Braiding The Blockchain
Transcript By: Bryan Bishop
Braiding the blockchain
Bob McElrath (bsm117532)
I work for SolidX in New York. I am here to tell you about some modifications to the blockchain. All the things we heard yesterday about the block size, come down to the existence of orphans. The reason why we have these problems are orphans. These are consequences of physics and resources. This is not a fundamental property in Bitcoin. ((Transcripter’s note: basically, only sharding can make local bandwidth less of an issue. Block size limit is not only for the orphan rate.))
An orphan is when two miners don’t know about the existence of other blocks. Someone cannot propagate their block fast enough. Any time you have multiple writers, Bitcoin has no locks. No matter what we do with IBLT or weak blocks, we will still have this problem. We don’t have to deprive a miner from profit.
What if the orphan block has no double spending? What if it contains a duplicate transaction? It’s not a double-spend. It’s a spend of the same UTXO. It’s not a problem if we see the same thing twice. If this new block contains no conflicting transactions and, why not just call it a sibling instead of an orphan? We can allow a miner to be paid for this sibling block.
We have two chaintips, we don’t know which one to follow, some miner in the future needs to tie them together and make a single changetip, to indicate that there’s no conflict. The miner will assert that there is no transaction conflict in the entire subset of all the blocks. If you want to get rid of orphans, blocks must have multiple parents. Let’s say there was a double-spend in this new block, then this forms a new chaintip, we have to evaluate the amount of work in B and C, and pick which one to work on top of. When there is a double spend, we must pick one.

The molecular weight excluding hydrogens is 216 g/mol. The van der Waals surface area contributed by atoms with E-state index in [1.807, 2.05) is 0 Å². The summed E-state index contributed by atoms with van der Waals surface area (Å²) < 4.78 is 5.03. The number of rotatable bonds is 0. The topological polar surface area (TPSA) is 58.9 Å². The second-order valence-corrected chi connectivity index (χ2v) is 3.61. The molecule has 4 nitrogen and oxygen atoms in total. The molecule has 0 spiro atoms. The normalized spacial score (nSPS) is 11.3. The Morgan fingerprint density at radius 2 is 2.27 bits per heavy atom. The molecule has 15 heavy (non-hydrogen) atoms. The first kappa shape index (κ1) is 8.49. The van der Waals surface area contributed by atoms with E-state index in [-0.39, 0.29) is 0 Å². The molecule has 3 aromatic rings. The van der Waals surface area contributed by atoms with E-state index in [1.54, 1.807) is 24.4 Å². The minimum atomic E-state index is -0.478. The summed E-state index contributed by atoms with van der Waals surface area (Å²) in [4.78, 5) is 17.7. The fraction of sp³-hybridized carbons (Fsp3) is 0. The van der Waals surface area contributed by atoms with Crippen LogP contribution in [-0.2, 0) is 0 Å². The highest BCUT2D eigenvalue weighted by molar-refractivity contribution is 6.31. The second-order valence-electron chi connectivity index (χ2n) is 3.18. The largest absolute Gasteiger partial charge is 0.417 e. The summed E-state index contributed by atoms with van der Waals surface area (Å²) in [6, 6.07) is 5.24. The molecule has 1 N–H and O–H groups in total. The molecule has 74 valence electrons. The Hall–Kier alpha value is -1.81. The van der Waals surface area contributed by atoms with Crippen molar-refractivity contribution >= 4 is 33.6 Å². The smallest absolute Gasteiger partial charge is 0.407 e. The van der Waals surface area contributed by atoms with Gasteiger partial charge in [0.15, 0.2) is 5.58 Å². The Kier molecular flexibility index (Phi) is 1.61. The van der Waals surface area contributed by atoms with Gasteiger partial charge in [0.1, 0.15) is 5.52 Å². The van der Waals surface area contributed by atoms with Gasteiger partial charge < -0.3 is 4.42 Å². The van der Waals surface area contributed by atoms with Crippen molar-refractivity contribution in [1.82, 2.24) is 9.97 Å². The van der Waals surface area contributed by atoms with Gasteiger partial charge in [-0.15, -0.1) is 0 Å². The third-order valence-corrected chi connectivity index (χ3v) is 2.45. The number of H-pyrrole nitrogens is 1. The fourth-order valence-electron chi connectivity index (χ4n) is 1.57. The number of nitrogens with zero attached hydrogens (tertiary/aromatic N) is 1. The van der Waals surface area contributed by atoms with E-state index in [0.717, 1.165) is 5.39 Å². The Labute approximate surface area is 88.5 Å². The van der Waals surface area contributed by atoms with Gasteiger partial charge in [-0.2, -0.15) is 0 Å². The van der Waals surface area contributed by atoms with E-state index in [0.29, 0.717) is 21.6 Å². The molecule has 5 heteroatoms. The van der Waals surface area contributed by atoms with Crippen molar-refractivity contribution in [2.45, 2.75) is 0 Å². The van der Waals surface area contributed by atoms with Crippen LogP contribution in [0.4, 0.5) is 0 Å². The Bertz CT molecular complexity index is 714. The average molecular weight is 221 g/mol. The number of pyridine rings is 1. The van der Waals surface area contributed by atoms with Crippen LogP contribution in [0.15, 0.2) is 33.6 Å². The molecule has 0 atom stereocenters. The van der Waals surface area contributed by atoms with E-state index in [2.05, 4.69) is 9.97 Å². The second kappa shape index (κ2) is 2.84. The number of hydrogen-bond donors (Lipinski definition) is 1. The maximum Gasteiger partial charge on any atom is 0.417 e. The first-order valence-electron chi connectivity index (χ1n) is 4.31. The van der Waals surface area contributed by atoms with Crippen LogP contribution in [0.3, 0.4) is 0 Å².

A block can have multiple parents. This adds lots of complexity. This is a directed acyclic graph. That’s the name of the data structure. What if we just take blocks and we throw them out as fast as we can, let them have multiple parents, could we make sense of this mess? Can we evaluate the amount of work? Can we track changetips in a DAG chain? In many ways, it’s a linked list data structure. You cannot add something to the end of the tip with another person adding at the same time. So let’s move to a more complex data structure.
The consequences of this linked list blockchain model includes orphan risk. DAG allows blocks with multiple parents. Blocks have parents. There are nodes and edges. Edges have direction. Points from children to parents. All of the links only go one way, that’s what directed means. There are no cycles. This is cryptographically impossible to do cycles here. If we break the hash function, we have other problems. It’s not a line, it’s a graph.
DAGs can be partially-ordered in linear time. I can order the success of transactions in linear time. We have to make one more transaction relative to a general DAG. I am going to call this a braid.
I have drawn a graph at the top. A braid is a directed acyclic graph with none of the red links up there. Each block can have multiple parents. A block cannot name its own grandparent as its parent. So no incest. Mommy and grandpa can’t have babies because that’s gross. I am going to call the analog of a Bitcoin block something called a “bead”. This is not a blockchain, so new data structure names. A sibling is a bead that cannot be partial ordered relative to their pairs. And incest is a parent that is simultaneously an ancestor of another parent. I cannot name anything back to the genesis block as a parent. I can already order the DAG using the parent information itself. Adding information about a grandparent doesn’t add any new information that I didn’t already have.